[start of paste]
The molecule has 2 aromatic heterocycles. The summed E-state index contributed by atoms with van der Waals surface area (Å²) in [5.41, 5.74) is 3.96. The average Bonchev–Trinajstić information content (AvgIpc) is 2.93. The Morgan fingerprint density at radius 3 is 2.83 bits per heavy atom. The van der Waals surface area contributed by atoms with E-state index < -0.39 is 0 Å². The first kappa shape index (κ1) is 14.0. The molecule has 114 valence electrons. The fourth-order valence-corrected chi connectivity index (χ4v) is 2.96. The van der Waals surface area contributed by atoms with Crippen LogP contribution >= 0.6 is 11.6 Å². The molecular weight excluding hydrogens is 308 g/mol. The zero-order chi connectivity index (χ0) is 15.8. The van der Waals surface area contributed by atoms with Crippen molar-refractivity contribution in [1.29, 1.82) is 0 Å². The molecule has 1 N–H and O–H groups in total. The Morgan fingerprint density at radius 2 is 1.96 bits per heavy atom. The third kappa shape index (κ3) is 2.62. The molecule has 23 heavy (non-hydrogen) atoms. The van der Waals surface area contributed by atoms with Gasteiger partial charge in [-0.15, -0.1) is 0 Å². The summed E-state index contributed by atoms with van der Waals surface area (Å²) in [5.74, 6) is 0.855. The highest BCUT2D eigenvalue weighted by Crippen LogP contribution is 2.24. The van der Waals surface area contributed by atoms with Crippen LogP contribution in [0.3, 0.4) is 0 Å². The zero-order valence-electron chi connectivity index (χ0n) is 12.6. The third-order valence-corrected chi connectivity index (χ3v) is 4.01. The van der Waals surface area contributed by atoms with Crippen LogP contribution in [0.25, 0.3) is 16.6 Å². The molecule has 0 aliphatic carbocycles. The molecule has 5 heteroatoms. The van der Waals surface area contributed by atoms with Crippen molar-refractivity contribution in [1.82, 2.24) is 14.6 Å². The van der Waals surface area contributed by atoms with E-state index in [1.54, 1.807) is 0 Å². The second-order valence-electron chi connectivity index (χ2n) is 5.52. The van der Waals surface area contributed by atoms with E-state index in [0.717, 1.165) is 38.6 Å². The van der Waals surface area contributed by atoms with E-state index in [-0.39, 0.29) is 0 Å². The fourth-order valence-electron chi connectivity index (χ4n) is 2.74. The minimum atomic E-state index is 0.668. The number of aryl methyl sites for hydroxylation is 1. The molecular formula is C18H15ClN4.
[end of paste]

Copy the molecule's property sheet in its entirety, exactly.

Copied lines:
The molecule has 2 aromatic heterocycles. The summed E-state index contributed by atoms with van der Waals surface area (Å²) in [5.41, 5.74) is 3.96. The average Bonchev–Trinajstić information content (AvgIpc) is 2.93. The Morgan fingerprint density at radius 3 is 2.83 bits per heavy atom. The van der Waals surface area contributed by atoms with E-state index < -0.39 is 0 Å². The first kappa shape index (κ1) is 14.0. The molecule has 114 valence electrons. The fourth-order valence-corrected chi connectivity index (χ4v) is 2.96. The van der Waals surface area contributed by atoms with Crippen LogP contribution >= 0.6 is 11.6 Å². The molecular weight excluding hydrogens is 308 g/mol. The zero-order chi connectivity index (χ0) is 15.8. The van der Waals surface area contributed by atoms with Crippen molar-refractivity contribution in [1.29, 1.82) is 0 Å². The molecule has 1 N–H and O–H groups in total. The Morgan fingerprint density at radius 2 is 1.96 bits per heavy atom. The third kappa shape index (κ3) is 2.62. The molecule has 23 heavy (non-hydrogen) atoms. The van der Waals surface area contributed by atoms with Gasteiger partial charge in [-0.15, -0.1) is 0 Å². The summed E-state index contributed by atoms with van der Waals surface area (Å²) in [5.74, 6) is 0.855. The highest BCUT2D eigenvalue weighted by Crippen LogP contribution is 2.24. The van der Waals surface area contributed by atoms with Crippen LogP contribution in [0.3, 0.4) is 0 Å². The zero-order valence-electron chi connectivity index (χ0n) is 12.6. The third-order valence-corrected chi connectivity index (χ3v) is 4.01. The van der Waals surface area contributed by atoms with Crippen LogP contribution in [0.25, 0.3) is 16.6 Å². The molecule has 0 aliphatic carbocycles. The molecule has 5 heteroatoms. The van der Waals surface area contributed by atoms with Crippen molar-refractivity contribution in [1.82, 2.24) is 14.6 Å². The van der Waals surface area contributed by atoms with E-state index in [1.54, 1.807) is 0 Å². The second-order valence-electron chi connectivity index (χ2n) is 5.52. The van der Waals surface area contributed by atoms with E-state index in [0.717, 1.165) is 38.6 Å². The van der Waals surface area contributed by atoms with E-state index in [-0.39, 0.29) is 0 Å². The fourth-order valence-electron chi connectivity index (χ4n) is 2.74. The minimum atomic E-state index is 0.668. The number of aryl methyl sites for hydroxylation is 1. The molecular formula is C18H15ClN4.